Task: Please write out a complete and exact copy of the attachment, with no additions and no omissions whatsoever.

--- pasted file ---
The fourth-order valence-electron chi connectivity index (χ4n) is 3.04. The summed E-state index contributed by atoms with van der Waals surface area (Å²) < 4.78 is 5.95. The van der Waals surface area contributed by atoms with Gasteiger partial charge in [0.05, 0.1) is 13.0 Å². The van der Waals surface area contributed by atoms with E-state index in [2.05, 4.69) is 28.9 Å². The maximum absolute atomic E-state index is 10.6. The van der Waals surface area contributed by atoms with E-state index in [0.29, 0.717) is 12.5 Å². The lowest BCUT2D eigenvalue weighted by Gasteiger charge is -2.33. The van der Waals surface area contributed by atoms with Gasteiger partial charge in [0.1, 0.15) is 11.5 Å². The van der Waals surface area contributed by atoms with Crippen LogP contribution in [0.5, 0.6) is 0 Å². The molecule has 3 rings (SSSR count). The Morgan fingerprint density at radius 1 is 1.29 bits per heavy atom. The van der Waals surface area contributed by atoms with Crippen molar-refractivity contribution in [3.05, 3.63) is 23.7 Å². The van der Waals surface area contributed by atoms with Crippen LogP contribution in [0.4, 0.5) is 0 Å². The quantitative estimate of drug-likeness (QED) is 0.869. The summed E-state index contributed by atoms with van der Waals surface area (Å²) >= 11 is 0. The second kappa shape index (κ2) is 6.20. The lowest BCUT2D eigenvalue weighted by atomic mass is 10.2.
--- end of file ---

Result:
The fourth-order valence-electron chi connectivity index (χ4n) is 3.04. The summed E-state index contributed by atoms with van der Waals surface area (Å²) < 4.78 is 5.95. The van der Waals surface area contributed by atoms with Gasteiger partial charge in [0.05, 0.1) is 13.0 Å². The van der Waals surface area contributed by atoms with E-state index in [2.05, 4.69) is 28.9 Å². The maximum absolute atomic E-state index is 10.6. The van der Waals surface area contributed by atoms with E-state index in [0.29, 0.717) is 12.5 Å². The lowest BCUT2D eigenvalue weighted by Gasteiger charge is -2.33. The van der Waals surface area contributed by atoms with Gasteiger partial charge in [0.1, 0.15) is 11.5 Å². The van der Waals surface area contributed by atoms with Crippen LogP contribution in [0.5, 0.6) is 0 Å². The molecule has 3 rings (SSSR count). The Morgan fingerprint density at radius 1 is 1.29 bits per heavy atom. The van der Waals surface area contributed by atoms with Crippen molar-refractivity contribution in [3.05, 3.63) is 23.7 Å². The van der Waals surface area contributed by atoms with Crippen LogP contribution in [0.4, 0.5) is 0 Å². The quantitative estimate of drug-likeness (QED) is 0.869. The summed E-state index contributed by atoms with van der Waals surface area (Å²) >= 11 is 0. The second kappa shape index (κ2) is 6.20. The lowest BCUT2D eigenvalue weighted by atomic mass is 10.2.